So I ran the distance and the hills in the weather against the wind (winds were 10-20mph, windchill around 25F) with no sleep. It was tough. I trudged along, slowly and miserably, step after step. My older and wiser brother had decided to skip this morning's run (too cold and windy, he said - he was right) so I was all alone. At least, I was for the first five miles. Part way up a 3-mile hill, I happened to glance back and saw another runner. He was about 1/4 mile behind me, but he was gaining.
Nothing like a little chase to make you wanna pick up the speed. I saw him and suddenly my whole morning changed. No way was he going to pass me without a fight. I knew he was going to pass me (he was obviously a fast, sleek runner), so now it was just a matter of when. I eyed the never-ending hill before me, squinting into the wind. He could pass me. But not on this hill.
My stomach jumped in excitement at my new game. I picked up the pace. My adrenaline shifted to "on", and I started to RUN. I didn't dare look back. The wind was so strong there was no way I would ever hear him coming behind me, but I did watch the road for approaching shadows. No shadows. I kept going. My dreaded night-time enemy Caffeine now became my morning run friend as it finally kicked in from my athletic fuel gel.
It actually helped that I was on an uphill. When push comes to shove, I can run faster on the up than on the down (I don't have to run carefully to cushion my knees like I do on the downhills). My "on" now shifted to "fast". Just three miles to the top of the hill. I could do it. No more trudging for me. It was still super hard, but that didn't matter anymore. I had a point to prove. Sure, nobody but me and the stranger behind me would ever see my pace pick up, but it was enough. Of course, I seriously doubt if he even noticed my change. I was far enough ahead and moving forward anyway that his perspective might not have let him see my transformation. It didn't matter - it wasn't for him, anyway. It was my own, personal, silly little game and it was fun.
Three miles finally ended, the hill finally ended, I was at a stop sign out in the middle of hundreds of acres of dry farms. I dared to glance back, expecting him right behind me.
He wasn't. I didn't know how close or far he was (there was a curve and hill in the way), but I did know that I had made it to the top. And he had not passed me.
I couldn't believe it! I began to wonder if he'd actually turned around at some point. That thought made me disappointed, but I admitted that was probably what had happened. He hadn't caught up because he'd changed his course. Dang it. Back to trudging. It was kind of a sad moment, and my running now reflected that mood.
Game over. Now I just wanted so badly to be done. My legs burned from the hill, my skin burned from the wind, my lungs burned from my one-woman race, and my cheeks burned from annoyance that I hadn't really proven anything. But, a little voice said, you ran that hill faster than you EVER have done before - even with sleep and no wind. I began again to feel a little better. I was tired but knew I wouldn't get home any faster if I stopped. Trudge, trudge, trudge.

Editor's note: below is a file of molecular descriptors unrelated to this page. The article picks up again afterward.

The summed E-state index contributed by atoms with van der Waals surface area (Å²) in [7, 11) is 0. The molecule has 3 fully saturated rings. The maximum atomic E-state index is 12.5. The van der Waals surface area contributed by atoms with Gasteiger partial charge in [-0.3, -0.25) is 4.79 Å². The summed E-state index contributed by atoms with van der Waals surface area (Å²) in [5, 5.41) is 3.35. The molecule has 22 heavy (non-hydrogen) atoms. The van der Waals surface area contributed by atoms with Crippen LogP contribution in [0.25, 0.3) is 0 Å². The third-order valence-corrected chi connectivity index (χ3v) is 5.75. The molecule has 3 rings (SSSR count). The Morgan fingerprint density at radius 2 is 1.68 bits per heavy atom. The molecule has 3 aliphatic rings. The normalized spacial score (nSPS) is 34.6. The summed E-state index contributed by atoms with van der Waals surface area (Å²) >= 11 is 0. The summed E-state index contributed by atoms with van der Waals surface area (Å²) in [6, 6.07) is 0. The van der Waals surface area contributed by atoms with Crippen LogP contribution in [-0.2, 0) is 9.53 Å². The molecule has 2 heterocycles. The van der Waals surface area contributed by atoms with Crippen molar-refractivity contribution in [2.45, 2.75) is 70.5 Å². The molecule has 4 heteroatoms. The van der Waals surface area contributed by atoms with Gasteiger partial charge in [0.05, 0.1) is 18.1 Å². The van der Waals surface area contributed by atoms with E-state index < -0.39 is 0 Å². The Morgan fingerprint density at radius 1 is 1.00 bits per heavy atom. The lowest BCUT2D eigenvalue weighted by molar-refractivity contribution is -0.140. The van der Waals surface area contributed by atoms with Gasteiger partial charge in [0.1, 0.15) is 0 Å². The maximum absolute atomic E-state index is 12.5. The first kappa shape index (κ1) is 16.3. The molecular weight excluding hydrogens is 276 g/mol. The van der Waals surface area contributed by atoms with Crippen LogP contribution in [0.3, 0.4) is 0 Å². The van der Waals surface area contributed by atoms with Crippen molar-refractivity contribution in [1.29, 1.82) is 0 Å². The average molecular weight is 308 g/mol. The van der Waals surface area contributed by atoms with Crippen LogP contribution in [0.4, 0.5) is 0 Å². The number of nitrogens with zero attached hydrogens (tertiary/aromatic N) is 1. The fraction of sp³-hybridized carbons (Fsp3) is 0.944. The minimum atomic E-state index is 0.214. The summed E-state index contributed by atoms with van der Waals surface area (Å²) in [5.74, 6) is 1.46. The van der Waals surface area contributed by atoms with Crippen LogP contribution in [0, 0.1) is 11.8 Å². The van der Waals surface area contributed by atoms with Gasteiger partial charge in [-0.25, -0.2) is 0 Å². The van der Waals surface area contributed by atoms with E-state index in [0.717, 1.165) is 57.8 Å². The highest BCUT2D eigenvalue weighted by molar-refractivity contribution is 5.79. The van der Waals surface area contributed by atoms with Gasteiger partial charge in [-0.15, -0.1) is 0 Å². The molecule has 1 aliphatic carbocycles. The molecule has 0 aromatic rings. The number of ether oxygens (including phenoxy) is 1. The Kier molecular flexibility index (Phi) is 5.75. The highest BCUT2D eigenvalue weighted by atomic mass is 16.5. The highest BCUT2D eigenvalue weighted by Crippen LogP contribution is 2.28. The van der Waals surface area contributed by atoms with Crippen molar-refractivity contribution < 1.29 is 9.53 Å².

About four miles from home I glanced back to check for any oncoming trucks. Trucks are the only vehicle out there on the dry farms, and sometimes they are big, scary trucks. The wind was blowing on my side now instead of in my face, but I still couldn't hear approaching cars. Or an approaching runner.
I almost fell over when I saw him. The runner was behind me, not far, maybe a hundred yards or so. I couldn't believe it. He HADN'T turned around! And he hadn't passed me yet! Holy cow.
So of course, my trudging morphed instantly back into running. He was going to pass me, there was no question of that. And soon. I eyed a tiny stop sign about 1/2 mile ahead. It was there that I would turn to begin the downhill back to my home. It was there, I decided, that I had to get before he could pass me.
I can't imagine how the stranger couldn't have noticed my speed pick up this time. He was close enough to see. Sure, I was a little embarrassed at my obvious tactic, but I didn't know him and he didn't know me so it didn't matter. I kept running.
I made it to the stop sign. I did. I was thrilled. And, just to show how juvenile this game really was, I stopped to tie my shoe. If he was going to pass me (he was really close now), then it would be on my terms. He could pass me when I let him. So I let him. My shoe didn't really need to be tied, I could've run on it longer, but it made for a good excuse.
He cruised past me, with a kind, understanding smile and a "Good morning!" "Hi," I said, "Brutal winds, eh?" "Awful!" he agreed, then he was gone, running with his long strides in a body meant to run.
Just to keep up my game, I decided to stay as close to him as I could for as long as possible. I tightened my never-untied shoes for good measure, then bounded after him with a self-satisfied grin. I had been passed, but it had been on my terms (sort of). And he had turned my drudging trudging awful morning into one of my best, hardest, fastest runs ever.
I stayed near him, but he kept getting further ahead. I was glad when he kept going straight and I turned into my neighborhood that I could let myself slow down a bit. He wasn't there for me to chase anymore, and I was relieved - I was by now really, really tired. But really, really pleased.
Oh, and that strange runner behind me? When I actually saw him as he passed me, I had to laugh. Yep, I knew him. He's a fabulous triathlete. And I almost kept his pace! Now when I see him around town, he might laugh at me, but I don't mind. I'll just thank him for making it a good morning indeed.